If you happened to stumble upon this article by accident, there is an excellent chance that you’re asking your monitor this question: “Wait, what is Neufchâtel cheese?“. That’s a good question.
You probably know what cream cheese is, and you probably have a block of it in your fridge right now. We know we do. But you must have noticed a different cheese next to the usual creme stuff you buy. We get it, you go with what’s familiar, and you know you like cream cheese.
But what if we told you there’s an alternative? Well, we’ll give you all this information no matter what, and you might as well give it a try. Let’s begin.
Neufchâtel VS Cream Cheese
Suppose they’re the same cheese but with different fat-percentages. Why not get whichever fat-percentage suits you and call it a day? You would have a point, but the army of French cheese lovers that are probably at your door right now have something to say about that. And we wouldn’t blame you!
Bought while fresh, the Neufchâtel can be used in pretty much all dishes, and in the same ways, you can use Cream Cheese. The differences are in the texture and the varieties that the Neufchâtel comes in.
If aged, the French cheese gets a bit harder and brings a mushroom aroma that can’t be found in the American counterpart.
If left to ripen, it will develop a beautiful soft bloomy rind that’s an added extra to the already tasty cheese.
The texture, even in the fresh version, is crumbly, something that Cream Cheese doesn’t have (though this is quite a subjective feature, some would prefer the smoothness of the Cream Cheese)
The taste isn’t that far apart, either. They are both beautiful creamy and milky kinds of cheese. The only difference taste-wise is the fat. Cream Cheese because of the well.. cream, has a somewhat richer taste, which explains why it’s viewed as the regular one in the States while the Neufchâtel holds the low-fat crown.
Whichever way you go, American or French, you’ll have a creamy and tasty cheese that spreads beautifully on a piece of bread and goes perfectly in any cheese-related baking recipes. You really can’t go wrong here.
It is believed that this French classic is one of the first made, well, in France! We can’t be sure when production started, but experts throw around the 6th century as a good guess. It is made from raw cow’s milk (though the export version uses pasteurized) and has an aging time of at least 8 to 10 weeks.
It’s a white cheese on the soft and fresh side of the cheese spectrum. But dabbles in more potent aromas and textures when aged (for the sake of this comparison, we’ll keep with the new kind). With even a simple search on the internet, you’ll find pictures of the beautiful heart-shaped cheese that the Neufchâtel traditionally comes in, but there are many shapes and sizes!
Some of those are bond, Coeur, care, and briquette. And if you don’t know French (like we don’t), that’s – cylinder, heart, square and good ol’ brick shape.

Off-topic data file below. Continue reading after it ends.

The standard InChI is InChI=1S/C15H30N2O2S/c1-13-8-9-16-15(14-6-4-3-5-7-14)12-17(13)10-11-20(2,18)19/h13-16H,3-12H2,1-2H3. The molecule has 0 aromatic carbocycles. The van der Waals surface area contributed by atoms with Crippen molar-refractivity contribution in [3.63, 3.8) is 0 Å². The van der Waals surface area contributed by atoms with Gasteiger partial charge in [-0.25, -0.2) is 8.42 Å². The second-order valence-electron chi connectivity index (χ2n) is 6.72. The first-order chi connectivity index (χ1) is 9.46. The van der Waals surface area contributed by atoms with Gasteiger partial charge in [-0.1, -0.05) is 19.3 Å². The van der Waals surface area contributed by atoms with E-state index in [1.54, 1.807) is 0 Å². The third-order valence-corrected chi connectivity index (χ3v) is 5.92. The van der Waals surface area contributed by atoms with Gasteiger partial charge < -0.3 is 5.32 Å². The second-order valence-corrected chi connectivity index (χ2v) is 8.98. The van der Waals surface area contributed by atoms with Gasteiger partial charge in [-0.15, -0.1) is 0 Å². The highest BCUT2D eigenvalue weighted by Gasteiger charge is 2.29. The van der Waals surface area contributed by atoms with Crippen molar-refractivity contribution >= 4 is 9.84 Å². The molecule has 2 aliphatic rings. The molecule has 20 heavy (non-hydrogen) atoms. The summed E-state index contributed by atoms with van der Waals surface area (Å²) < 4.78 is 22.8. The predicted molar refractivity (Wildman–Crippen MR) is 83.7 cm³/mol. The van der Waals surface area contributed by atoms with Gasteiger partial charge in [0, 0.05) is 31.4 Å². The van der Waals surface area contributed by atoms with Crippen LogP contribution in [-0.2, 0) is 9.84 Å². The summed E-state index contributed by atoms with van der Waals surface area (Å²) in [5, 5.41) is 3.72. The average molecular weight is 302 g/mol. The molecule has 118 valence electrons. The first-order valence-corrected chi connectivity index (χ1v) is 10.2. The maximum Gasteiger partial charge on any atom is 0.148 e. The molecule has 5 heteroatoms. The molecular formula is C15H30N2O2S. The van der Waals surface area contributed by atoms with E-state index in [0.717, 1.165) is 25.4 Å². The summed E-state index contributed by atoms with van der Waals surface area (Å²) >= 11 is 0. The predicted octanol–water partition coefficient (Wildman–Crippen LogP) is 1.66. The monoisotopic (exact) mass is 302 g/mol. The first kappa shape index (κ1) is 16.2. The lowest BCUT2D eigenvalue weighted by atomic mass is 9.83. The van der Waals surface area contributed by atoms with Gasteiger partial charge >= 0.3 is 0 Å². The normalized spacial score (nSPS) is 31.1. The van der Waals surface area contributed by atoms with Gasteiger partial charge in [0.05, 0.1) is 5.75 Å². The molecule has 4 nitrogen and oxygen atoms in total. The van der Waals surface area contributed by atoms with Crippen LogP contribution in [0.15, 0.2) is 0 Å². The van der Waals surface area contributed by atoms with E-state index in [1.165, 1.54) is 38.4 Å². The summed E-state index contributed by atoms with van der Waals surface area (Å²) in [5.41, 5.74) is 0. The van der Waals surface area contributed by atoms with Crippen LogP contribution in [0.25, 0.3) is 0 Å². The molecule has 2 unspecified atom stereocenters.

As we mentioned, the heart shape is the traditional form factor even though that tradition came about hundreds of years after the actual cheese was made.
The legend says that the farm girls shaped the cheeses for their lovers during the 100 Year War with the English. Their beloveds weren’t always French. So there were probably thousands of English Soldiers coming back from the War, head over heels for a French girl and with her cheese heart wrapped up in their bags. Makes your heart melt away.
Now what usually confuses people is that when at the market, they usually see Cream Cheese and Neufchâtel Cheese side by side.
And not just that, they are usually in an identical package apart from the name. Well, there’s a reason for that. See, back in 1872. a man named William Lawrence, a New York dairyman decided to make some Neufchâtel Cheese.
And he failed.
But what resulted is something we now call Cream Cheese! The mistake he made was that he added cream to the mix. This gives the American version a higher fat percentage, which is why Neufchâtel is usually sold as a low-fat alternative.
Ironic, considering that it wouldn’t exist without the original French version.
Lawrence created the company Empire Cheese, but since he had to send his product to Philadelphia to get it packaged, the cheese was forever branded as the “Philadelphia Cream Cheese”.
So there you have it. You got a little more cheese knowledge in you and you’re prepared for the next trip to the market. If you already have Cream Cheese regularly living in your fridge, we suggest that you give the Neufchâtel a try.
You never know, taste is a subjective thing, so don’t limit yourself to habits. Like we said already, you can’t go wrong with these two, but you have to try it to know. So go out there, get some cheese, and start munching!
Make sure to consider some of the cream cheese substitutes we covered in another article. We’re sure you will love them!